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5. Private Benjamin (1980) 81%

(Photo by Warner Brothers courtesy Everett Collection)

Hawn picked up her second Oscar nomination for this runaway hit, which finds laughs in the travails faced by a young woman who finds herself widowed after her husband passes away on their wedding night — and, understandably distraught, she’s conned into joining the army by an unscrupulous recruiter. It’s the kind of story that could have taken some awfully dark turns, but with Howard Zieff behind the camera (directing a script co-written by Nancy Meyer) and Hawn at her effervescent best, Private Benjamin was one of the bigger box-office successes of the year. Calling her “totally charming,” Vincent Canby of the New York Times wrote of Hawn’s performance, “She’s an enthusiastic farceur, but her characterization is so firmly based that she can slip from slapstick to romantic comedy and back without losing a beat.”

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4. $ (Dollars) (The Heist) (1971) 83%

Cast young Goldie Hawn and Warren Beatty in a heist caper with fabulous European locations, and you’ve won half the battle already. Put writer-director Richard Brooks (Cat on a Hot Tin Roof, Elmer Gantry) at the creative reins, and you’ve got yourself a pretty good picture — as attested by 1971’s Dollars, in which Hawn and Beatty co-star as two of the conspirators involved in a plot to make off with more than $1.5 million in loot from safe deposit boxes at a West German bank. Certain elements haven’t aged well — the “hooker with a heart of gold” stock character Hawn plays would certainly require a rewrite today — but the chemistry between Brooks’ stars is inarguable, and he keeps the action coming fast enough to drag viewers painlessly past any rough spots in the narrative. The whole thing got a thumbs up from Roger Ebert, who observed, “Warren Beatty and Goldie Hawn are weirdly interesting together.”

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3. Cactus Flower (1969) 87%

Plenty of viewers saw Goldie Hawn as little more than a pretty face during her breakout stint on Laugh-In, but she quickly parlayed that fame into a fast-rising career as a leading lady on the big screen. Her first film role of any real substance, as Walter Matthau’s suicidal ex-girlfriend in 1969’s Cactus Flower, earned Hawn a Best Supporting Actress Oscar — and demonstrated how easy it was for the young star to steal screen time from seasoned pros like Matthau and Ingrid Bergman. “It comes as a pleasing jolt to find the youngster, Goldie Hawn, at the apex of the triangle,” wrote Howard Thompson for the New York Times. “Not only beautifully holding her own with the two veteran stars but also enhancing the content and flavor of the movie.”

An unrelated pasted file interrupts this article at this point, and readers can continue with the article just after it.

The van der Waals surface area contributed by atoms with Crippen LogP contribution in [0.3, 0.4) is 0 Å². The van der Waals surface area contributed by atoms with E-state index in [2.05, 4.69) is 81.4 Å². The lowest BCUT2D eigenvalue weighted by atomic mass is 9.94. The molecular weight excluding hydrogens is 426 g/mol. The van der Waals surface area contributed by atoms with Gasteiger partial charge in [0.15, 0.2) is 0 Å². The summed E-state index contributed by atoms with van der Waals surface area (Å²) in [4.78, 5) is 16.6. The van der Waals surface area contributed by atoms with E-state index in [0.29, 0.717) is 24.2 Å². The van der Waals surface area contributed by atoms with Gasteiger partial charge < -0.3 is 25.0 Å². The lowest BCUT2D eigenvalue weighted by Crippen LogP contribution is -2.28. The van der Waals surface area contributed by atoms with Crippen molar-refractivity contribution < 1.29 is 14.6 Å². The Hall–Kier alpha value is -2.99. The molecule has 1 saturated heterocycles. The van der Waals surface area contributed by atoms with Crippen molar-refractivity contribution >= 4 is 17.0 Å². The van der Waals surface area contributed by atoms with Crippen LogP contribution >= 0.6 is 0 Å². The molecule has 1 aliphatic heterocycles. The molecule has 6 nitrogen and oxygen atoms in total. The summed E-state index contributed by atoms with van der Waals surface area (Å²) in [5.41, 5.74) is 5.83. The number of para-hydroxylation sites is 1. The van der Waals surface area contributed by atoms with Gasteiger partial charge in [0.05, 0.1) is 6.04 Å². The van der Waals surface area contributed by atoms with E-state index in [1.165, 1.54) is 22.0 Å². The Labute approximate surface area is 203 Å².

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2. The Sugarland Express (1974) 91%

Steven Spielberg was still a young college dropout with a few years of TV work under his belt when he cut his feature-film teeth on The Sugarland Express, a 1974 crime drama about a husband and wife (Goldie Hawn and William Atherton) bound and determined to prevent their young son from being put in a foster home — even if it means they have to hold a cop hostage and lead police on a chase across Texas in order to do it. Inspired by real-life events and topped off by a typically charming performance from Hawn, Express demonstrated Spielberg’s youthful command of his medium, particularly with its action sequences; although audiences largely ignored it at the time, it’s come to be recognized as an entertaining early entry in a filmography chock-full of them. “The Sugarland Express is not terribly original — Bonnie and Clyde, Badlands, and The Getaway are indelibly marked in its DNA,” wrote Christopher Lloyd for the Sarasota Herald-Tribune. “But it shows an already dazzling young filmmaker honing his skills and vision.”

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1. Swing Shift (1984) 92%

It endured an infamously bumpy production period — during which stars Goldie Hawn and Kurt Russell went over Jonathan Demme’s head to arrange edits and reshoots with a different director — but even if Swing Shift didn’t end up fulfilling Demme’s original vision, critics still felt it effectively told the story of a war bride (Hawn) who enters the workforce and starts an affair with a musician (Russell) during WWII while her husband (Harris) is overseas. Although more than a few viewers have taken issue with its soft-focused treatment of adultery, the picture’s rich detail and well-written script impressed writers like Filmcritic’s Pete Croatto, who observed, “Sofia Coppola and Wes Anderson could learn a few things watching this. Or maybe they already have.”